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The Democratic Union Party (PYD), the Syrian front of the Turkey-based Kurdistan Workers’ Party (PKK), is the leading group in the administration of the Kurdish areas in north-eastern Syria. The PYD and its armed wing, the People’s Protection Units (YPG), have become the preferred instrument of the U.S.-led Coalition against the Islamic State (IS) and as a by-product have been assisted in conquering some Arab-majority zones of northern Syria—and perhaps soon of eastern Syria. The PYD/PKK has always treated all dissent harshly and the Kurdish opposition in recent days has reported an escalation in repression by the PYD, which the West—as has become a habit in cases of PYD misbehaviour—has made no public protest about.
THE PYD’S AUTHORITARIAN REGIME
The PYD regime promulgated a law on 13 March, based on a previous order, “Decree Number Five” of 15 April 2014, demanding that all “unlicensed” political parties register with the authorities within twenty-four hours or “we will be forced to close the office and duly transfer the official to the judiciary.”
The Kurdish opposition, including the Kurdish National Council (KNC), also known by its Kurdish acronym ENKS, objected to this ruling on three grounds:
The next day, 14 March, according to a statement released by the KNC/ENKS today, a series of attacks against them by the PYD began. By now, the PYD “have abducted and arbitrarily detained” at least forty KNC members in more than nine cities across the area controlled by the PYD, which is often called “Rojava”. “In addition to the detentions, attacks against offices of the KNC and its member parties have taken place,” the statement added. “More than twenty offices have been torched or demolished, and subsequently were sealed up by PYD security forces.” Shortly before these attacks, the PYD had closed down the office of a Christian group, the Assyrian Democratic Organization (ADO) in Hasaka.
On 4 March, the PYD arbitrarily detained thirty-six politicians, most of them PDK-S members. Around the same time, the headquarters of three opposition parties in Serê Kaniyê (Ras al-Ayn) and Qamishli were sacked by the PYD.
On International Women’s Day (8 March)—heavily exploited by the PYD, which uses its female fighters as a central point of its propaganda, framing its state-building project as a fight against IS and using the language of universalist liberal values—the PYD’s (male) police forces, the Asayish, stormed IWD meetings and arrested numerous people.
During one of the IWD events, Dr. Khaled Issa, a member of the Kurdish Democratic Progressive Party (PDPKS), was stabbed by a mob of PYD youth. A number of women were arrested the next day as they tried to organise an IWD event independent of the PYD and the offices of the PDPKS were put to the torch.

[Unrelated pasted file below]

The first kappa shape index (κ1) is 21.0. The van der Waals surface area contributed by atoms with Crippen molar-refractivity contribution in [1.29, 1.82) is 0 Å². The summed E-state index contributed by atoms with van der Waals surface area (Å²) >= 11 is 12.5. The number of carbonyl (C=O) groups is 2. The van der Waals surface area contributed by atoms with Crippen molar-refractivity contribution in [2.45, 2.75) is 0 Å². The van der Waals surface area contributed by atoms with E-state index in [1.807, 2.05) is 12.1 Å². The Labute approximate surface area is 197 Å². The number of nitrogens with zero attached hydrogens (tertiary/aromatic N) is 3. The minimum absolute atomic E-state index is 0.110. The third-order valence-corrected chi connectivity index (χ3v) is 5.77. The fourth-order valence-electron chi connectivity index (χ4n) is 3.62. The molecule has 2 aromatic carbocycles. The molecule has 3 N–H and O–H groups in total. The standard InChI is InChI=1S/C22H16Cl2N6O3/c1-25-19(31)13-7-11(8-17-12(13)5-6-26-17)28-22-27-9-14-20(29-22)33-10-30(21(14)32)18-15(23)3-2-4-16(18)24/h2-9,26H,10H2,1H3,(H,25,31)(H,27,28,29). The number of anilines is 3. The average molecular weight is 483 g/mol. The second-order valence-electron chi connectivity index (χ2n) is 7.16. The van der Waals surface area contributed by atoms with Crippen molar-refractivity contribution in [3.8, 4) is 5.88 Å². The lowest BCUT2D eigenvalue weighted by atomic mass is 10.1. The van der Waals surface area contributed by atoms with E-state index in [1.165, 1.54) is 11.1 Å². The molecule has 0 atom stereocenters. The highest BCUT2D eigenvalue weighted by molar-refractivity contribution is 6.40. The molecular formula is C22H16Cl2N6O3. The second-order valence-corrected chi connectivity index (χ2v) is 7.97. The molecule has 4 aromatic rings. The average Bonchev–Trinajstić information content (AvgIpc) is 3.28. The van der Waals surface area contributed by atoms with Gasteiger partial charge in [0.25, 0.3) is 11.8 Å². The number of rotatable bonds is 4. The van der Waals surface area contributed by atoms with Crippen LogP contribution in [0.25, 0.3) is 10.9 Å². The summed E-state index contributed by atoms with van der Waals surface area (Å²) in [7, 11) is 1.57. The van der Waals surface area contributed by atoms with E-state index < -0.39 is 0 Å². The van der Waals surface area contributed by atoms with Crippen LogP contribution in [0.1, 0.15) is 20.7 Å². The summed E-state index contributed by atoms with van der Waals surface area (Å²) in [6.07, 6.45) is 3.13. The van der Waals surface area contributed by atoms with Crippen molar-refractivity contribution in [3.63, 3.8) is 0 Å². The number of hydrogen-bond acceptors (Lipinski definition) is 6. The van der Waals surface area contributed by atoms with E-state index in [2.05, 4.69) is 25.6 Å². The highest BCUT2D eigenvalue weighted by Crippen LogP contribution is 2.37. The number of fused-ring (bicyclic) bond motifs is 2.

This morning, in conformity with its promise, the PYD burned to the ground the office of the Kurdish Women’s Union or HJKS in Derik (Al-Malikiya) because it did not have a license that only the PYD can issue.
The persecution of dissent by the PYD is hardly new. In 2011 and 2012, the PYD was accused of murdering Kurdish politicians Mishal Tammo, Nasruddin Birhik, and Mahmud Wali (Abu Jandi). The current vivacity in oppression can probably be dated to August 2016, when the PYD arrested a dozen Kurdish opponents, kidnapped several more over a series of days, and beat and imprisoned those who protested about it. Ibrahim Biro, the overall head of the KNC, was expelled from the PYD-ruled areas into Iraq and told he would be murdered if he returned.
In its long war with the Turkish state, the PKK has always striven for total control of the Kurdish political scene, murdering its own dissidents, even when they escape to Europe, and ruthlessly suppressing all independent Kurdish factions. The PKK began as a movement that blended Kurdish nationalism with Marxist-Leninism and acted as a proxy for the Soviet Union in destabilizing a frontline NATO state (Turkey). In recent years, the PKK has claimed a reformation, proclaiming a new ideology, “Democratic Confederalism,” an eco-anarchistic, stateless, direct democracy, but it has not been able to break itself from its deeply authoritarian origins.
THE PKK AND THE COALITION
The PKK’s misbehaviour goes beyond human rights abuses, and it remains baffling in simple strategic terms that the PKK has not come up against at least rhetorical protests from the West.
This month, the PKK—which has strong historical links with Russia, the Assad regime, and Iran—has been, through its Yazidi proxy militia, the Sinjar Resistance Units (YBS), forging stronger links with Tehran in Iraq via its proxy, the Shi’i militia, Kataib Hizballah (KH), which happens to be a U.S.-designated terrorist organization that killed tens of American soldiers in the last decade. KH’s anti-American animus was clear at the meeting, where it insisted that one of its roles was to resist the American conspiracy to partition Iraq. The YBS praised KH and Iran’s other “Islamic Resistance” groups for defending Iraq from takfirism. Given that Iran has flooded these and other Shi’a jihadists tied into its global terrorist network into Syria to rescue Assad under the cover of the anti-IS war, and might well move more of them into the country after the fall of Mosul, the PKK’s assistance in Tehran’s access to the Iraq-Syria border might have been imagined to be objectionable.